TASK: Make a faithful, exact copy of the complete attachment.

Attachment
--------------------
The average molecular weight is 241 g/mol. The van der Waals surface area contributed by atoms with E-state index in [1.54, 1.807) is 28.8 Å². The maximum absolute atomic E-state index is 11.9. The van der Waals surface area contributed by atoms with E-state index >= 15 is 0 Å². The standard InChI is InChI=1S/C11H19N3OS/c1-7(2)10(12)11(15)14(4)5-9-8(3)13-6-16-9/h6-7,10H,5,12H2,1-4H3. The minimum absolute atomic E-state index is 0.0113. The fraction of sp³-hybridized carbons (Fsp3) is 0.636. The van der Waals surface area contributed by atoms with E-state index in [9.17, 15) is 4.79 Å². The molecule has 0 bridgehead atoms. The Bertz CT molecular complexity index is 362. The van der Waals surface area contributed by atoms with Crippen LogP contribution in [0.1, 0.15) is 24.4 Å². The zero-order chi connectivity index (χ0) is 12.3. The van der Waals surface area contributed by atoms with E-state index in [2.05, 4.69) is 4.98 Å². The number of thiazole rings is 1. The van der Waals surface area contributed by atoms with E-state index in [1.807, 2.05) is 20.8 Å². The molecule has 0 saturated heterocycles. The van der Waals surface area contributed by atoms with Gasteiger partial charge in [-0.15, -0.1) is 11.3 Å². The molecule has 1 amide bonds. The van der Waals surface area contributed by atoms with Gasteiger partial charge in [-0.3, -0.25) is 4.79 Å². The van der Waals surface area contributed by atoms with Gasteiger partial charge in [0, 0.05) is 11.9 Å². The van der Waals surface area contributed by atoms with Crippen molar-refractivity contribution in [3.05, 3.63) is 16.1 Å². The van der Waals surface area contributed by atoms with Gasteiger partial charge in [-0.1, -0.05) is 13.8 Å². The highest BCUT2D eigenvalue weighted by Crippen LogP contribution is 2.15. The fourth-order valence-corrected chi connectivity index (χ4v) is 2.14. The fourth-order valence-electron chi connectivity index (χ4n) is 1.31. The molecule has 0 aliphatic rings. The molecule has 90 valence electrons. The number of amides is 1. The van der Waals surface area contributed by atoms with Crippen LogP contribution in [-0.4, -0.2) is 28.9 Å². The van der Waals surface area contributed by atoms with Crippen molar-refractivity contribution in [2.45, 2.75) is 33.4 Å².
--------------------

The average molecular weight is 241 g/mol. The van der Waals surface area contributed by atoms with E-state index in [1.54, 1.807) is 28.8 Å². The maximum absolute atomic E-state index is 11.9. The van der Waals surface area contributed by atoms with E-state index >= 15 is 0 Å². The standard InChI is InChI=1S/C11H19N3OS/c1-7(2)10(12)11(15)14(4)5-9-8(3)13-6-16-9/h6-7,10H,5,12H2,1-4H3. The minimum absolute atomic E-state index is 0.0113. The fraction of sp³-hybridized carbons (Fsp3) is 0.636. The van der Waals surface area contributed by atoms with E-state index in [9.17, 15) is 4.79 Å². The molecule has 0 bridgehead atoms. The Bertz CT molecular complexity index is 362. The van der Waals surface area contributed by atoms with Crippen LogP contribution in [0.1, 0.15) is 24.4 Å². The zero-order chi connectivity index (χ0) is 12.3. The van der Waals surface area contributed by atoms with E-state index in [2.05, 4.69) is 4.98 Å². The number of thiazole rings is 1. The van der Waals surface area contributed by atoms with E-state index in [1.807, 2.05) is 20.8 Å². The molecule has 0 saturated heterocycles. The van der Waals surface area contributed by atoms with Gasteiger partial charge in [-0.15, -0.1) is 11.3 Å². The molecule has 1 amide bonds. The van der Waals surface area contributed by atoms with Gasteiger partial charge in [-0.3, -0.25) is 4.79 Å². The van der Waals surface area contributed by atoms with Gasteiger partial charge in [0, 0.05) is 11.9 Å². The van der Waals surface area contributed by atoms with Crippen molar-refractivity contribution in [3.05, 3.63) is 16.1 Å². The van der Waals surface area contributed by atoms with Gasteiger partial charge in [-0.1, -0.05) is 13.8 Å². The highest BCUT2D eigenvalue weighted by Crippen LogP contribution is 2.15. The fourth-order valence-corrected chi connectivity index (χ4v) is 2.14. The fourth-order valence-electron chi connectivity index (χ4n) is 1.31. The molecule has 0 aliphatic rings. The molecule has 90 valence electrons. The number of amides is 1. The van der Waals surface area contributed by atoms with Crippen LogP contribution in [-0.4, -0.2) is 28.9 Å². The van der Waals surface area contributed by atoms with Crippen molar-refractivity contribution in [2.45, 2.75) is 33.4 Å².